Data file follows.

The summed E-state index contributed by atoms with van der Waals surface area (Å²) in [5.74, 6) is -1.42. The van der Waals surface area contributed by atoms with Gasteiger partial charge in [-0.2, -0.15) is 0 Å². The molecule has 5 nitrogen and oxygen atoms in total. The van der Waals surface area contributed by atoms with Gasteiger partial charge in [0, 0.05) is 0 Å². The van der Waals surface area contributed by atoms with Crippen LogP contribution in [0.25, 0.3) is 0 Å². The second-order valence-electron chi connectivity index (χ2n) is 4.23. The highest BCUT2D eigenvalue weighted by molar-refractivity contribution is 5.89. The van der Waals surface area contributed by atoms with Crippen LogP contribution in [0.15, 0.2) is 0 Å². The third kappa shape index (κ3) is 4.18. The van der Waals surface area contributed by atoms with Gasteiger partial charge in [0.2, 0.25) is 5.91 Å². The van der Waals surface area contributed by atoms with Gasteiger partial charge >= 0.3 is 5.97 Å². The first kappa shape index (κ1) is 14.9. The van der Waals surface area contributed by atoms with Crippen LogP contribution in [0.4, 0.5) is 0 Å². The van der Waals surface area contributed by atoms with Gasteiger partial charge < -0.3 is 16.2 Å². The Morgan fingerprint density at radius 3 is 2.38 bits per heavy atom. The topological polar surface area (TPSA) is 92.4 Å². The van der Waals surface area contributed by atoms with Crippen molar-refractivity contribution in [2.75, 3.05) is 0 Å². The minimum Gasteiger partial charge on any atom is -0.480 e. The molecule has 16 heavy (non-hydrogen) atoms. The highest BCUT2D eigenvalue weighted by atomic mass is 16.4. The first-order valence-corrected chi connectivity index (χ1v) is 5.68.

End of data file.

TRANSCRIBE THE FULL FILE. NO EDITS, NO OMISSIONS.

The summed E-state index contributed by atoms with van der Waals surface area (Å²) in [5.74, 6) is -1.42. The van der Waals surface area contributed by atoms with Gasteiger partial charge in [-0.2, -0.15) is 0 Å². The molecule has 5 nitrogen and oxygen atoms in total. The van der Waals surface area contributed by atoms with Gasteiger partial charge in [0, 0.05) is 0 Å². The van der Waals surface area contributed by atoms with Crippen LogP contribution in [0.25, 0.3) is 0 Å². The second-order valence-electron chi connectivity index (χ2n) is 4.23. The highest BCUT2D eigenvalue weighted by molar-refractivity contribution is 5.89. The van der Waals surface area contributed by atoms with Crippen LogP contribution in [0.15, 0.2) is 0 Å². The third kappa shape index (κ3) is 4.18. The van der Waals surface area contributed by atoms with Gasteiger partial charge in [0.2, 0.25) is 5.91 Å². The van der Waals surface area contributed by atoms with Gasteiger partial charge >= 0.3 is 5.97 Å². The first kappa shape index (κ1) is 14.9. The van der Waals surface area contributed by atoms with Crippen LogP contribution in [0.4, 0.5) is 0 Å². The van der Waals surface area contributed by atoms with Gasteiger partial charge < -0.3 is 16.2 Å². The Morgan fingerprint density at radius 3 is 2.38 bits per heavy atom. The topological polar surface area (TPSA) is 92.4 Å². The van der Waals surface area contributed by atoms with Crippen molar-refractivity contribution in [2.75, 3.05) is 0 Å². The minimum Gasteiger partial charge on any atom is -0.480 e. The molecule has 16 heavy (non-hydrogen) atoms. The highest BCUT2D eigenvalue weighted by atomic mass is 16.4. The first-order valence-corrected chi connectivity index (χ1v) is 5.68.